The idea is to find a hole in the cover that you can drop a jig in. For small openings, grasp the line just above the reel and pull the jig all the way up to the tip. Place the tip over the opening and let go of the line. The jig falls vertically through the spot you choose. Carefully raise and lower the jig by hand, always being careful to “feel” the underlying structure and work your way around it to prevent tangles.
When you feel the crappie hit, that’s the thump that crappie anglers talk about, and the signal to set the hook.
“To us, single-poling is the most exciting way to catch crappie,” stated Richard. “We fished lilies and structure up and down the river. Most of our quality fish came in 6 to 7 feet of water on the edges of the pads closest to points.”
Crappie anglers normally keep a close eye on the weather forecast because a change in weather conditions can change the bite. Richard and Rayner’s week ended with such a change. The hard work they put in pre-fishing the river was altered when colder temperatures and high winds arrived in Deland. Almost like clockwork a weather front arrived just in time for tournament day. As crappie anglers know, that usually changes everything and will likely change the strategy they worked hard to establish.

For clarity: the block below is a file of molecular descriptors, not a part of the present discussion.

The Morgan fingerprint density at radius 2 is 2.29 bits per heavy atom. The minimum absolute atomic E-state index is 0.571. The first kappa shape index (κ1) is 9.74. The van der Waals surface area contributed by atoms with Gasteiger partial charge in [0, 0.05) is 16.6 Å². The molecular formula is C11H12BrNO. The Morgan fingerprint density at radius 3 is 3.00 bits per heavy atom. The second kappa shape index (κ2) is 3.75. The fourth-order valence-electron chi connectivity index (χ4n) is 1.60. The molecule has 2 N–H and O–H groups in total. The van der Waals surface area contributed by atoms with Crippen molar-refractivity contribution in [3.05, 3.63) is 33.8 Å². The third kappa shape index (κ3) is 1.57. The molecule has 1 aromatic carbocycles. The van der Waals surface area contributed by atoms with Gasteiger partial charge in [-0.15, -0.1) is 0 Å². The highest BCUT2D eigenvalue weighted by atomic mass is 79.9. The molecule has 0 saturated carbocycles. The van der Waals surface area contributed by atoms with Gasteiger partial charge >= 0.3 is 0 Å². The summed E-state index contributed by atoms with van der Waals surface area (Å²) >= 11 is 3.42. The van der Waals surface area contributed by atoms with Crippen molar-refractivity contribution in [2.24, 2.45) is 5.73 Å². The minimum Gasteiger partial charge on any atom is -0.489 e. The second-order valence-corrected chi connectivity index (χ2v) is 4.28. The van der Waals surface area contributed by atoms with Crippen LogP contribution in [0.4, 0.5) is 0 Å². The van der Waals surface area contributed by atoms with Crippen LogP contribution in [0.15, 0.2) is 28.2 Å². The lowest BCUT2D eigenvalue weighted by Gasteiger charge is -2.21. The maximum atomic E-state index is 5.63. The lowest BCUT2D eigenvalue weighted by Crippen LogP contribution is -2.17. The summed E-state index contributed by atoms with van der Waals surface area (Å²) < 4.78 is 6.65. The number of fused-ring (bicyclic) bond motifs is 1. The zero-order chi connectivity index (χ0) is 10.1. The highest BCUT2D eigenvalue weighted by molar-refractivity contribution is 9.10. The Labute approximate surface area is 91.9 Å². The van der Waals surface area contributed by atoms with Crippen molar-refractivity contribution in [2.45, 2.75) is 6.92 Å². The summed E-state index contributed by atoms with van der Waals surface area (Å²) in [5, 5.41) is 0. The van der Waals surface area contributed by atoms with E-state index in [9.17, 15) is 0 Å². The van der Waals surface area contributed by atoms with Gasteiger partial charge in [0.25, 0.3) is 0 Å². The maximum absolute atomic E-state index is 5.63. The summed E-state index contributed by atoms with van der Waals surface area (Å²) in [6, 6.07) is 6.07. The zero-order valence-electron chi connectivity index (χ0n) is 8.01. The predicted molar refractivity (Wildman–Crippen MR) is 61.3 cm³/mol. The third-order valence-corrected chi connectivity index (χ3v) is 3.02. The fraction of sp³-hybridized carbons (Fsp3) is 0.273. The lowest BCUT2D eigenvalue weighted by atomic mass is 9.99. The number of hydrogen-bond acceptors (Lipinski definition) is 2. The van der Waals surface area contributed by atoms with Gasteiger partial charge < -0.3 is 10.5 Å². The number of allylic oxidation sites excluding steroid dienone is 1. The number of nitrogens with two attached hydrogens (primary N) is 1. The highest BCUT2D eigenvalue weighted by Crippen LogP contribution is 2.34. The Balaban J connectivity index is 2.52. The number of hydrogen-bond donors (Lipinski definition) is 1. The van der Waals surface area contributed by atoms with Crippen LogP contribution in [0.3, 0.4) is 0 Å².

“Like every Crappie Masters tournament we ever fished, weather threw us a curve ball,” joked Richard. “We felt good going into tournament day until we watched the forecast. Because of the dramatic temperature drop and high winds, our fish moved. We fished all of our methods in all of our good areas and produced nothing but small fish. We struggled through the two-day tournament and we were actually happy to have 14 weigh fish.”
“Florida’s St. Johns River is a fisherman’s dream,” concluded Richard. “Our tournament weights didn’t reflect our week on St. Johns River. We had an amazing fishing adventure experiencing the beauty of the Florida black water. Amazing is actually an understatement.”
“The wildlife, the scenery, the different possibilities to catch a crappie, and the variety of techniques you can use to catch fish, all make the river a bucket list destination. In my opinion, the St. Johns River might hold the most beautiful black crappie in the nation. We are excited about returning in January of 2018.”